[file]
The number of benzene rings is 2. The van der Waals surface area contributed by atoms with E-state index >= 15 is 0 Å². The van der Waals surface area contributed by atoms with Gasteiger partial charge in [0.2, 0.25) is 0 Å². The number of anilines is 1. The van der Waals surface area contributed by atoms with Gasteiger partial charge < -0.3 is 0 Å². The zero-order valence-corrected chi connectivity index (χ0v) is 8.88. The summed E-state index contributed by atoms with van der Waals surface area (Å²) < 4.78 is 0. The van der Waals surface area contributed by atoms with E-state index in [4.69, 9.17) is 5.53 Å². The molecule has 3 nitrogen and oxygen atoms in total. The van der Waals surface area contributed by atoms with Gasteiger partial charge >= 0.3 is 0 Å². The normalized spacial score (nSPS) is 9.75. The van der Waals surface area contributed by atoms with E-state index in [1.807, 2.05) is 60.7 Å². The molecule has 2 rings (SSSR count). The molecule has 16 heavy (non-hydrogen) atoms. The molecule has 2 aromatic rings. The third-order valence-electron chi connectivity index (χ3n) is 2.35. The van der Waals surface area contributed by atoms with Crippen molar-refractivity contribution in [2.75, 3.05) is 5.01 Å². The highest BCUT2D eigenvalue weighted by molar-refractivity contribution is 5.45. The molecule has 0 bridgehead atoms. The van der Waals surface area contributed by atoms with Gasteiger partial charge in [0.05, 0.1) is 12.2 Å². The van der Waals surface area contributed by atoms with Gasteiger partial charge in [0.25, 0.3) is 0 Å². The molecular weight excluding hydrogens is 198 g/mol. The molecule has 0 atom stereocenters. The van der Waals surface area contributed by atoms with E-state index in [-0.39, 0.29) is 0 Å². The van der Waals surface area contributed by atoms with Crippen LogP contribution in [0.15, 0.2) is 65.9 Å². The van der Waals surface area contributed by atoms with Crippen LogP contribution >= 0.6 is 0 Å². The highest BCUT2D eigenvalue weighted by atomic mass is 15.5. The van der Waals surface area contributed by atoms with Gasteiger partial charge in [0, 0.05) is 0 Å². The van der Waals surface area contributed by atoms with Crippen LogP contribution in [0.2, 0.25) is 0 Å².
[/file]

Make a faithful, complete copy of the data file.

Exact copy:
The number of benzene rings is 2. The van der Waals surface area contributed by atoms with E-state index >= 15 is 0 Å². The van der Waals surface area contributed by atoms with Gasteiger partial charge in [0.2, 0.25) is 0 Å². The number of anilines is 1. The van der Waals surface area contributed by atoms with Gasteiger partial charge < -0.3 is 0 Å². The zero-order valence-corrected chi connectivity index (χ0v) is 8.88. The summed E-state index contributed by atoms with van der Waals surface area (Å²) < 4.78 is 0. The van der Waals surface area contributed by atoms with E-state index in [4.69, 9.17) is 5.53 Å². The molecule has 3 nitrogen and oxygen atoms in total. The van der Waals surface area contributed by atoms with Gasteiger partial charge >= 0.3 is 0 Å². The normalized spacial score (nSPS) is 9.75. The van der Waals surface area contributed by atoms with E-state index in [1.807, 2.05) is 60.7 Å². The molecule has 2 rings (SSSR count). The molecule has 16 heavy (non-hydrogen) atoms. The molecule has 2 aromatic rings. The third-order valence-electron chi connectivity index (χ3n) is 2.35. The van der Waals surface area contributed by atoms with Crippen molar-refractivity contribution in [2.75, 3.05) is 5.01 Å². The highest BCUT2D eigenvalue weighted by molar-refractivity contribution is 5.45. The molecule has 0 bridgehead atoms. The van der Waals surface area contributed by atoms with Gasteiger partial charge in [0.05, 0.1) is 12.2 Å². The van der Waals surface area contributed by atoms with Gasteiger partial charge in [0.25, 0.3) is 0 Å². The molecular weight excluding hydrogens is 198 g/mol. The molecule has 0 atom stereocenters. The van der Waals surface area contributed by atoms with E-state index in [-0.39, 0.29) is 0 Å². The van der Waals surface area contributed by atoms with Crippen LogP contribution in [0.15, 0.2) is 65.9 Å². The van der Waals surface area contributed by atoms with Crippen LogP contribution >= 0.6 is 0 Å². The highest BCUT2D eigenvalue weighted by atomic mass is 15.5. The van der Waals surface area contributed by atoms with Gasteiger partial charge in [0, 0.05) is 0 Å². The van der Waals surface area contributed by atoms with Crippen LogP contribution in [0.2, 0.25) is 0 Å².